Getting rid of incandescent indoor lighting, on the other hand, would erase one of the biggest quality-of-life differences between the first and third worlds.

Fluorescent lights, already a blight upon office workers and prisoners and the world's poorest countries, suck. They cast a hateful grey light that hurts your eyes; they cause real pain with continuous use. (In 1986, German scientists found that continuous exposure to fluorescent lighting blinded rats in four weeks.) They buzz and flicker. CFB proponents say you can't see the flickering. Maybe they can't tell the difference between cold digital music and old-fashioned analog either. Or they're lying. Some machine shops ban them because the frequency of their flickering matches that of moving equipment, causing it to appear stationary. If you've ever wondered why New Yorkers look sickly in footage that's shot on the subway, it's not because they're zombies. They're innocent victims of penny-pinching transit executives.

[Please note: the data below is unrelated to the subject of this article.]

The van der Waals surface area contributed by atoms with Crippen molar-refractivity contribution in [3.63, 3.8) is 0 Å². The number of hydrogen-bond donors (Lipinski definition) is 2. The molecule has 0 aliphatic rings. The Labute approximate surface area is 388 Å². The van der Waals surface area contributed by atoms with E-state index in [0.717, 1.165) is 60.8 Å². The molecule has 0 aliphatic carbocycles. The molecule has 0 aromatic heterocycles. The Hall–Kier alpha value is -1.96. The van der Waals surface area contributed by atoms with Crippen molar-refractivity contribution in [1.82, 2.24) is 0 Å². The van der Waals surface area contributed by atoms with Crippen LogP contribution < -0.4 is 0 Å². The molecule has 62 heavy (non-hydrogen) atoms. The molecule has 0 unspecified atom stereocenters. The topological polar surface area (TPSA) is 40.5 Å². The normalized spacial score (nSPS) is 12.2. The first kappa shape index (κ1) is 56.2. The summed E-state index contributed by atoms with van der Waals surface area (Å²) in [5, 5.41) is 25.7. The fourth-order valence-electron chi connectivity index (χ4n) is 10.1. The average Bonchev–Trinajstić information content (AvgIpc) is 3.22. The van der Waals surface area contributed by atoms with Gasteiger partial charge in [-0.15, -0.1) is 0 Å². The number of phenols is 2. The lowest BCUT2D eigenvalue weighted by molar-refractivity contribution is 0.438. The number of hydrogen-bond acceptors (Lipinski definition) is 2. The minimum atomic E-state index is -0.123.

CFBs come in several varieties, but none cast an approximation of natural light. Some shine a blue tint reminiscent of a late '80s action movie. Most are gray, suitable for a detention cell in a Soviet-era jail. The "warm" variety, the best of a bad lot, makes a room look yellow and pink--like a demonic orphanage.

If quality of life--and quality of light--aren't important to you, consider that it might be greener to ban fluorescent rather than incandescent bulbs. Among other environmental concerns, CFBs contain significant volumes of mercury, whose high toxicity requires special disposal methods. They also emit ultraviolet radiation. "Is it [CFB-generated radiation] enough to make a difference? Probably not," says Akron ophthalmologist Charles Peter. "Do we know for sure? No."

But quality of life does matter. There are far better and more efficient ways to conserve energy and reduce the emission of greenhouse gases. Banning SUVs, requiring all cars to go hybrid or electric and tightening manufacturing regulations are only a few ideas that would go further without reducing us to a nation of squinters. As I told a friend who worked long hours for low pay under a cruel boss--the place was lit by crappy fluorescent bulbs--at an environmental organization, humans are part of the environment too.